|Title||The Auburn Magazine|
|Collection||John Martin Smith Indiana Imprints Collection|
This is Volume One - Number One of "The Auburn Magazine," dated May 1929. It is distributed by W. S. Willis Motor Company, Ridgewood, New Jersey. The cover features a photograph of a person standing between two tall, rocky cliffs, staring into the distance, where one can see a rocky formation and some trees.
The magazine features a number of articles, as well as two Auburn automobile advertisements.
Page 2 shows a "$1895 New Model 120 Cabriolet, 125 H.P."
Page 3 has an article: "Spoking it for Spokane, As told to Charley Speed By Hort M. Osborn." "This story is based on the actual experiences of Hort M. Osborn, in driving from Minneapolis to Spokane in six hours and five minutes less than actual train time." Page 4 shows a picture of the car and a group of people with the caption: "Five hours to sleep before my gang arrived by train." Page 5 shows more pictures of the car.
Pages 6 & 7 tell about "The Land of Deadwood Dick" written by Bertram Holliday. This article gives a description of the Black Hills country in South Dakota. "Forests of spruce and Norway pine make loafing along the Black Hills highways pleasant." There are photos of "Richard Clark, better known as Deadwood Dick" and "some of the most amazing scenery in the world."
Pages 8 & 9: "Vary-Vary That's the Thing, Illustrations courtesy of Paramount Pictures" This article tells about Hollywood technicians trying to produce a sound motion picture.
Pages 10 & 11: "De-Bugging an Old Bugaboo: A modern automobile is the finished product of science, skill and long months of experiment."
Pages 12 & 13: "As Others See Us" These pages show photos of Auburn cars with the following captions:
"Huston Ray believes in having his piano always handy. Here he is shown with his Tom Thumb piano of a specially constructed piano rack built onto the rear of his Auburn."
"In the Italian Alps: This Auburn was brought by rail through the Simplion Tunnel after touring Switzerland."
"The ad writers might very well say 'As popular as Mae Murray'. Anyway Miss Murray didn't mind posing with an Auburn as background."
"And here's Babe Ruth who has also been an Auburn Driver."
"Below: Count Saint Agnes, C.S. Johnston, Jr. and M. Alphons Gerene awaiting the King's arrival at Antwerp."
"Wade Morton, about whom there is an article on page 16, at the wheel of an Auburn speedster."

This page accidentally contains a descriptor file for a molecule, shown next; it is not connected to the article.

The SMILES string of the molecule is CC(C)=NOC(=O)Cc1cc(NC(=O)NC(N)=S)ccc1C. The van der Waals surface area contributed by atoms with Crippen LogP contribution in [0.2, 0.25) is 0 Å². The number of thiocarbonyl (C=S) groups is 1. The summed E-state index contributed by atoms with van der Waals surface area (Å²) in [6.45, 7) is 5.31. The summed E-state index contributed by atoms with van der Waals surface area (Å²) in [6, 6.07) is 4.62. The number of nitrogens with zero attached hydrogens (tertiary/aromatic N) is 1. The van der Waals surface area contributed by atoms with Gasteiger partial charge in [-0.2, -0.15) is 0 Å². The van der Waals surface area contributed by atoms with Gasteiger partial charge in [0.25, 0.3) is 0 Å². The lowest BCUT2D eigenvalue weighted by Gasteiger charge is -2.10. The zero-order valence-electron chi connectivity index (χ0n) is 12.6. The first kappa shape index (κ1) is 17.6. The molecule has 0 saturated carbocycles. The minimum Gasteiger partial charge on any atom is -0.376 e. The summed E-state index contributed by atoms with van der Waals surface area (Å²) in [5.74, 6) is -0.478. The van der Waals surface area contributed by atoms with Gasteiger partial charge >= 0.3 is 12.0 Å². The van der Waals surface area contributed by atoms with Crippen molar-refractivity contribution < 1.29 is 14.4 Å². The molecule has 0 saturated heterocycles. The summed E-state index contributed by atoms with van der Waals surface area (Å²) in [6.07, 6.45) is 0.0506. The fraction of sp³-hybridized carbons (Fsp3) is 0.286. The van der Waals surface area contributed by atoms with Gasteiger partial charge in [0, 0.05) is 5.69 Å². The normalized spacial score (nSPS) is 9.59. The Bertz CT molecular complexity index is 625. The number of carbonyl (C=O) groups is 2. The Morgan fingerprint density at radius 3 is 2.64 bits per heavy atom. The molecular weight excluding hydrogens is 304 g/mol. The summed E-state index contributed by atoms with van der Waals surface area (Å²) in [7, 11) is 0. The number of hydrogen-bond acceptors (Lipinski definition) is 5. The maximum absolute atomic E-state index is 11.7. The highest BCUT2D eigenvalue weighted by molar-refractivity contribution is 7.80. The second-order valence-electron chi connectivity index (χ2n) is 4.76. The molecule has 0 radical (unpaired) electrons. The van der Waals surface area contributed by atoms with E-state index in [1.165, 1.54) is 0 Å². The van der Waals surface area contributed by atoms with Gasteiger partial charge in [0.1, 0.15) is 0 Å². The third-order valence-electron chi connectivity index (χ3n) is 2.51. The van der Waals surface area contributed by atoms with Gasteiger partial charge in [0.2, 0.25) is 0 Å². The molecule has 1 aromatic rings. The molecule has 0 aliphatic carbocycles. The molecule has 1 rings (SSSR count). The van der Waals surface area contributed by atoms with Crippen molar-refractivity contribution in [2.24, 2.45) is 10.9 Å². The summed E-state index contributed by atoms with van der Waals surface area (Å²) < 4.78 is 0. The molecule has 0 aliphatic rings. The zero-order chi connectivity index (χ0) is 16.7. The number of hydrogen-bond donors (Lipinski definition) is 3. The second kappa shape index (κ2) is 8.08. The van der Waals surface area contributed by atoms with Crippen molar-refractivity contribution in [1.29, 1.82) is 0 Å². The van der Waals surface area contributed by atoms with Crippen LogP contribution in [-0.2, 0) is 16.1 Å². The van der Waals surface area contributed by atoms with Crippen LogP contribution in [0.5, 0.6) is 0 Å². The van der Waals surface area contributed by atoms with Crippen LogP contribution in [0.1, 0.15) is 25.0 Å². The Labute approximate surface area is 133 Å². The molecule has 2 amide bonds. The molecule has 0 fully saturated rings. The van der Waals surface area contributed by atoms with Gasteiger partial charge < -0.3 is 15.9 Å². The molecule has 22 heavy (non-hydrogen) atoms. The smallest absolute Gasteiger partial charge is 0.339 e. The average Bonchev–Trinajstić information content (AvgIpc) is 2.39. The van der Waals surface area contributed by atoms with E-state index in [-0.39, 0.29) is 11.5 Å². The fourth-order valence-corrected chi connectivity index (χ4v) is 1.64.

"Prince Eric of Denmark used and 115 phaeton sedan during his California stay."
Pages 14 & 15: "Passing the Other Fellow by Pelham Hills" This is a humorous account about a driver and his wife out for a drive.
Pages 16 & 17: "Built-In Miles by H. O Ward" "On the afternoon of June 30th Wade Morton, manager of the Contest Department and experimental engineer of the Auburn Automobile Company, was the instigator, as well as one of the drivers, of the start of what proved to be one of the most gruelling tests that any automobile -American or European-had ever attempted. It was on a 1 ½ mile speedway at Hammenton, N. J. and the attempt was to be made to drive two absolutely stock 115 Auburn roadsters… 24 hours at top speed."
Pages 18 & 19: "Sap and Sassafras Time, by Kenneth (Tug) Wilson, Athletic Director, Northwestern University." This article tells that "The American business men and women are gradually waking up to the fact that it pays to play." There are pictures (courtesy of Paramount) of Fay Wray, James Hall, Jean Arthur, Richard Dix and Wallace Beery enjoying various forms of recreation.
Pages 20 & 21: "Know Your Automobile: Safety, by K. L. Bridges." This article describes all the safety features of the Auburn Automobile. There are drawings of some of the features discussed. "All of these features contributing maximum safety, together with the splendid six and eight cylinder Lycoming motors, are offered to you in the 1929 Auburn models. Is it to be wondered that Auburn is dominating more and more the field of 'better class cars' today?"
Page 22: "Now . . . What do You Think? By Roy Faulkner" Roy Faulkner tells of having "dinner in Chicago with 'Joe' Sanders of the Coon-Sanders Orchestra, who recently purchased his third Auburn."
Page 23: "Why pay more for a six than for this straight eight?" There is a picture of a "Model 8-90 Four Door Sedan" with a 125" wheel base.
Page 24 is the back cover of the magazine. "Return postage guaranteed", "After 5 days return to P. O. Box 1325 Chicago, Ill.", "U. S. Postage 1c Paid Chicago, Ill." "Permit No. 5958"
|Number of images||17|
|Provenance||John Martin Smith|
|Source||John Martin Smith|
|Credit line||For access to this image, contact the William H. Willennar Genealogy Center. When using this image, the credit line should be in the following format: Image courtesy of the William H. Willennar Genealogy Center, a service of Eckhart Public Library. Publisher|